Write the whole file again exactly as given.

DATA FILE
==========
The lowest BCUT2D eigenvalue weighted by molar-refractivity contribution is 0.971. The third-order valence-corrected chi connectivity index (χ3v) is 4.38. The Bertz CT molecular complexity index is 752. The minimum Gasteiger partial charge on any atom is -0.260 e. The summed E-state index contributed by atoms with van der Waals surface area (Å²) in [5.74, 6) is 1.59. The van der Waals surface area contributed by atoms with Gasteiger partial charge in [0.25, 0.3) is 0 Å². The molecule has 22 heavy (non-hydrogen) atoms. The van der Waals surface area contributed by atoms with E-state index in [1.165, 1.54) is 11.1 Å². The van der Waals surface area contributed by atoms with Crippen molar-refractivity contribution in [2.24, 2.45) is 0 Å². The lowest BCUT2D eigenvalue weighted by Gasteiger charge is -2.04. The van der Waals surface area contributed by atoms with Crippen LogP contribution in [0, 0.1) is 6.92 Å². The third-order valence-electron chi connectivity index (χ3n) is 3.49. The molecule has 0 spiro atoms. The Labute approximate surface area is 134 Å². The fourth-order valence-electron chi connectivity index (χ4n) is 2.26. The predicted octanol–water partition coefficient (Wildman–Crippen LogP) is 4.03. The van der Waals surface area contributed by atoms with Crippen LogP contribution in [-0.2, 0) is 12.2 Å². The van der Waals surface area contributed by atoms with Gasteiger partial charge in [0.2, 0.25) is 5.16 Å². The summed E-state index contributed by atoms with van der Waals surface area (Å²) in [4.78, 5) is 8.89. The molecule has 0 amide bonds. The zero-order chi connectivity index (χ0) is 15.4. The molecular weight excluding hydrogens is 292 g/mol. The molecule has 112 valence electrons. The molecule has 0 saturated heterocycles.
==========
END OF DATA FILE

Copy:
The lowest BCUT2D eigenvalue weighted by molar-refractivity contribution is 0.971. The third-order valence-corrected chi connectivity index (χ3v) is 4.38. The Bertz CT molecular complexity index is 752. The minimum Gasteiger partial charge on any atom is -0.260 e. The summed E-state index contributed by atoms with van der Waals surface area (Å²) in [5.74, 6) is 1.59. The van der Waals surface area contributed by atoms with Gasteiger partial charge in [0.25, 0.3) is 0 Å². The molecule has 22 heavy (non-hydrogen) atoms. The van der Waals surface area contributed by atoms with E-state index in [1.165, 1.54) is 11.1 Å². The van der Waals surface area contributed by atoms with Crippen molar-refractivity contribution in [2.24, 2.45) is 0 Å². The lowest BCUT2D eigenvalue weighted by Gasteiger charge is -2.04. The van der Waals surface area contributed by atoms with Crippen LogP contribution in [0, 0.1) is 6.92 Å². The third-order valence-electron chi connectivity index (χ3n) is 3.49. The molecule has 0 spiro atoms. The Labute approximate surface area is 134 Å². The fourth-order valence-electron chi connectivity index (χ4n) is 2.26. The predicted octanol–water partition coefficient (Wildman–Crippen LogP) is 4.03. The van der Waals surface area contributed by atoms with Crippen LogP contribution in [-0.2, 0) is 12.2 Å². The van der Waals surface area contributed by atoms with Gasteiger partial charge in [0.2, 0.25) is 5.16 Å². The summed E-state index contributed by atoms with van der Waals surface area (Å²) in [4.78, 5) is 8.89. The molecule has 0 amide bonds. The zero-order chi connectivity index (χ0) is 15.4. The molecular weight excluding hydrogens is 292 g/mol. The molecule has 112 valence electrons. The molecule has 0 saturated heterocycles.